Michael Bolton PhotoMichael Bolotin
BORN: February 26, 1954, New Haven, CT

Singer/songwriter Michael Bolton had an extensive, though not very successful, career under his real name, Michael Bolotin, before emerging in the mid-'80s as a major soft-rock balladeer. He turned up on RCA Records in the mid-'70s singing in a gruff, Joe Cocker-like voice both his own blue-eyed soul songs and cover tunes. Neither record buyers nor critics were much interested by the result. He then became the lead singer in Blackjack, a heavy-metal band that made two albums for Polydor at the end of the '70s and the start of the '80s. In 1983, he changed his name to Michael Bolton, signed to Columbia Records as a solo act, and relaunched his career.

Michael Bolton was released in April 1983 and made the Top 100 bestsellers, as did its single, "Fools Game." At the same time, "How Am I Supposed to Live Without You," which Bolton had co-written, became a Top 40 hit for Laura Branigan. Nevertheless, Bolton's second Columbia album, Everybody's Crazy (1985) was a commercial flop. His breakthrough came with his third album, The Hunger, released in September 1987. On this album, Bolton abandoned the more hard-rock aspects of his style to concentrate on blue-eyed soul singing, both on his own songs, such as "That's What Love Is All About" and on covers like Otis Redding's "(Sittin' on) The Dock of the Bay." Those two songs became Top 40 hits.

Soul Provider, released in July 1989, turned Bolton into a superstar, reaching the Top Ten, selling four million copies, and spawning five Top 40 singles, including Bolton's #1 version of "How Am I Supposed to Live Without You" and the Top Ten hits "How Can We Be Lovers" and "When I'm Back on My Feet Again." "How Am I Supposed to Live Without You" won Bolton a Grammy Award for Best Pop Vocal Performance, Male. Time, Love & Tenderness, released in April 1991, was even more successful, hitting #1, selling six million copies, and featuring four Top 40 hits, including the chart-topping cover of Percy Sledge's "When a Man Loves a Woman" and the Top Ten hits "Love Is a Wonderful Thing" (later the subject of a successful plagiarism suit brought against Bolton by the Isley Brothers) and "Time, Love and Tenderness."

Bolton won another Grammy Award for Best Pop Vocal Performance, Male, for "When a Man Loves a Woman," but he had to put up with abuse from two camps of detractors at the February 1992 ceremony. Just after Bolton had sung, pre-rock songwriter Irving Gordon won the Song of the Year award for "Unforgettable" and pointedly attacked songs that "scream, yell, and have a nervous breakdown" and singers who "have a hernia" when they sing. Then, backstage, Bolton faced a hostile press corps of critics unhappy with his tendency to copy great soul singers like Redding, Ray Charles, and Sledge. Bolton suggested they apply their lips to a certain part of his anatomy. He further responded with Timeless (The Classics) in September 1992, an album made up entirely of cover songs. It went to #1, sold three million copies, and featured a Top 40 hit in Bolton's version of the Bee Gees' "To Love Somebody." Bolton's next album of original material, The One Thing, came in November 1993. It hit the Top Ten, sold three million copies, and featured the Top Ten hit "Said I Loved You ... But I Lied." Bolton released Greatest Hits 1985-1995 in the fall of 1995, which debuted in the Top 10. The following year, This Is the Time: Christmas Album appeared.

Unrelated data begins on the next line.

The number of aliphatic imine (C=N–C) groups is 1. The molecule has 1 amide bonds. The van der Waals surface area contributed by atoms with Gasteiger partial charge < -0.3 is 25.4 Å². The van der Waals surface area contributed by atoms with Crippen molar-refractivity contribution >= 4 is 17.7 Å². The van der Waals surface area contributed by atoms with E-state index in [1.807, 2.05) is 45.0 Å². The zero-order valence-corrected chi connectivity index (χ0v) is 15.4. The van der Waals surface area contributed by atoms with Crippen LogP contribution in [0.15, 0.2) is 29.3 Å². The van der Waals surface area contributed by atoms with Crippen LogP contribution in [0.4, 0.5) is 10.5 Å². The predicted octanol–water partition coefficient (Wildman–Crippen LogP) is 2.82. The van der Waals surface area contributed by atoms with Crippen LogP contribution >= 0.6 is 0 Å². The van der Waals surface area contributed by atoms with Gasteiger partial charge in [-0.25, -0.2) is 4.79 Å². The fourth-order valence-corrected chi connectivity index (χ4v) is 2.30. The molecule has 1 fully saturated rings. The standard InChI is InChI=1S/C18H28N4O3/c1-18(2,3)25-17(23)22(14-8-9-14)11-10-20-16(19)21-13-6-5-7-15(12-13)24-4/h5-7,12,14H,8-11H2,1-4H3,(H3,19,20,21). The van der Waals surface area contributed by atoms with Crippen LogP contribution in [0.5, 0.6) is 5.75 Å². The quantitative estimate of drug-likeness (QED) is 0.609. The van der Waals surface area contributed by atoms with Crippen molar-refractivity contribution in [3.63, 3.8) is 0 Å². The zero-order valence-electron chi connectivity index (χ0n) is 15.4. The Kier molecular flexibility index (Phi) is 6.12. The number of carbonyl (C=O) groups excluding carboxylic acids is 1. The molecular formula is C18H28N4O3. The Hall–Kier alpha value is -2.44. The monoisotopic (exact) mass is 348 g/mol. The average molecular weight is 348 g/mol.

Bolton returned with All That Matters, his first album of new material since 1993's The One Thing, in the fall of 1997. Instead of continuing his success, it was a surprise flop. Not only did it not generate a hit single, it barely cracked the Top 40 and fell out of the charts after 15 weeks. Its lack of success didn't stop Bolton from turning his attention to My Secret Passion, a collection of opera and arias that he released in January 1998. By classical standards, the album was a hit, and the record received a great deal of press and surprisingly good reviews. He supported the two albums with a summer tour where co-headlined with Wynonna Judd. He voluntarily stepped back for almost four years, disappearing from the public eye until the spring of 2002 when he began promoting Only a Woman Like You, his first album on Jive Records. ~ William Ruhlmann, All Music Guide

Photography By: Matthew Ralston